If a group is really only as strong as its “weakest link,” then why are so many enterprises, which are otherwise concerned about their network security, so quick to add new “links”? Every new user that gains privileged network access increases the risk that one link in the chain could break, thereby jeopardizing the entire organization. Two of the highest-profile companies in the world – eBay and Target – learned this lesson the hard way, after attackers were able to gain remote access to their networks by compromising just a handful of privileged user credentials. So, while the attacks were ultimately carried out by malevolent actors, they might have never occurred if not for unknowing accomplices on the inside. “Privileged” users are called that for a reason. In some cases, they have unfettered access to system and network resources, as well as the protected information hidden behind these systems. There may be fewer controls over them. They can also remotely access the network, from any device, further escalating risk. They can be database administrators, data center operators, application developers or network engineers. The list goes on. In some cases, after the dust settles from a breach involving a privileged user, these insiders are found to have had ill intent. Other times, something as seemingly harmless as an administrator misplacing a password, accidentally clicking on a malicious link or failing to log out of a system can lead to a devastating leak. So, how widespread is the problem? It’s not enough to point to the eBay and Target breaches alone and conclude that the danger posed by privileged users is...

Hacks of Houston Astros, Butler University Put Network Security on Center Stage

Even though the Houston Astros have been the worst team in Major League Baseball for the last three seasons, one of the team’s off-the-field accomplishments — its proprietary internal computer database — is now the envy of the rest of the league. This system, known as Ground Control, allows the team’s front office executives to centralize and exchange information about player contracts, scouting reports and statistics — all through one web address. Yet, even as news story after news story praised Ground Control and general manager Jeff Luhnow, who is much of the brains behind the system, Luhnow himself spoke about his “low-level but omnipresent worry” around Ground Control — that the sensitive information it contained could be exposed. Given Luhnow’s past work as a technology entrepreneur, his risk averse approach should come as no surprise. In March, Luhnow told the Houston Chronicle that the team had insulated itself from risk by only giving employees access to the specific information they needed to make decisions. Despite all these precautions, an outside hacker infiltrated Ground Control last month, revealing private conversations that the Astros had with other Major League Baseball teams. In the wake of the incident, Luhnow has said the team is working to upgrade its remote access security infrastructure and he, for the time being, has gone back to using a pencil and paper to take notes, just to be safe. In acknowledging the “double-edged sword of technology,” he said that other teams should also evaluate their own remote access security, because, in his words, “If it happened to us, could it have happened to other clubs?” The...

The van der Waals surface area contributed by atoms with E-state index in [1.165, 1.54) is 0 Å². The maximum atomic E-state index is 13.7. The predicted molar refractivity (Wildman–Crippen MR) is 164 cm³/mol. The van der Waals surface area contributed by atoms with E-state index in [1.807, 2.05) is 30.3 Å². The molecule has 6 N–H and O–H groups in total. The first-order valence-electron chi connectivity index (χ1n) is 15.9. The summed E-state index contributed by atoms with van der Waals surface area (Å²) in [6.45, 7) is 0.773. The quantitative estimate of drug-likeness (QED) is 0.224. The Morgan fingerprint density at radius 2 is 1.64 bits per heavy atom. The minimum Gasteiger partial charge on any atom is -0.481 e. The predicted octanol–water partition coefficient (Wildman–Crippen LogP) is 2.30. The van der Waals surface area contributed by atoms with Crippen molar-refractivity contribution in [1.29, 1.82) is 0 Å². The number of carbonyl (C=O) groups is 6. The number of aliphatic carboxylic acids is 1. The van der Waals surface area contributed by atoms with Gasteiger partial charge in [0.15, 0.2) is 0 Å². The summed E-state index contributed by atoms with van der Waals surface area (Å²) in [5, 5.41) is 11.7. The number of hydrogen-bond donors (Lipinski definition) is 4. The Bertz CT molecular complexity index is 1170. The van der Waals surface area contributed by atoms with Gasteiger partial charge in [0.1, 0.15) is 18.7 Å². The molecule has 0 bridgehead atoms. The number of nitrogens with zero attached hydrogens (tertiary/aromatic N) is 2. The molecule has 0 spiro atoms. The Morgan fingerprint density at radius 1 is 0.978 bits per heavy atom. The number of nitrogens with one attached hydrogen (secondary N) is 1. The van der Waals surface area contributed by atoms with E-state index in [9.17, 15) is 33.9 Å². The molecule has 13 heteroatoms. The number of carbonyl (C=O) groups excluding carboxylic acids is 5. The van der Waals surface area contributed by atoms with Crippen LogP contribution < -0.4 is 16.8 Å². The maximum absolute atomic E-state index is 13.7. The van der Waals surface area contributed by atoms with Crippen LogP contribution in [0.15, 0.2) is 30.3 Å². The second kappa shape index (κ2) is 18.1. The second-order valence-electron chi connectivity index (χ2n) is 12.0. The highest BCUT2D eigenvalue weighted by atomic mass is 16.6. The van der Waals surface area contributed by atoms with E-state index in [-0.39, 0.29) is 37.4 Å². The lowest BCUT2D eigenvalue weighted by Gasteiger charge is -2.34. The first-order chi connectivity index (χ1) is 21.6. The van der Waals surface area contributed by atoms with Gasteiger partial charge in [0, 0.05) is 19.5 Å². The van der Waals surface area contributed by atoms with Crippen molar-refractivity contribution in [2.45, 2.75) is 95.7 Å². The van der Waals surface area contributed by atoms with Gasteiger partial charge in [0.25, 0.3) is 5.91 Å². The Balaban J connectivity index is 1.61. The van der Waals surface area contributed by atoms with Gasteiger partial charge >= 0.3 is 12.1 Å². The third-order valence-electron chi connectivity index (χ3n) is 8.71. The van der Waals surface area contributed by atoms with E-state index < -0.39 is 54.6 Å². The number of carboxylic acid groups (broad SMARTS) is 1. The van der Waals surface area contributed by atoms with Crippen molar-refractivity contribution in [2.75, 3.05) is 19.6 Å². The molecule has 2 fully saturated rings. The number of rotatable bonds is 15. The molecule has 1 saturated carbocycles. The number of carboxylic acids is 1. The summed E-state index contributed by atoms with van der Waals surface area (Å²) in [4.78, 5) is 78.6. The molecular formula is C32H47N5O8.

Government Network Security Failures Led to Remote Access Breaches

As technology advances, the number of cyber-attacks on both public and private networks also increases. According to the Washington Post, in 2013 alone, more than 3,000 enterprises were notified of system hacks that had the potential to expose sensitive information and powerfully damage their brands. Former NSA director Keith Alexander pointed out earlier this week that government networks are far from secure, as the NSA and the Department of Defense uncovered more than 1,500 pieces of malware on the U.S. government’s most secret networks. “What causes me the greatest concern is what might happen if our nation was hit by a destructive cyber-attack,” Alexander said, noting that most of the country’s critical networks are operated by private industry. “If [a destructive attack] hit one of our Wall Street banks, the monetary damage could be in the trillions of dollars. We’re not ready.” That is certainly a chilling thought, but are government agencies doing enough to secure remote access to their networks and the networks themselves? All signs point to no due to the increasing number of breaches agencies have been reporting recently, such as the public utility industrial control system (ICS) compromise reported by the Department of Homeland Security this month. Needless to say, urgent action needs to be taken to defend against such attacks. In fact, Alexander’s comments could not have come at a better time, as the Montana Department of Public Health and Human Services was recently hacked and 1.3 million patients had to be notified that their sensitive information was potentially compromised. While there was no proof that the data was used for nefarious purposes, the...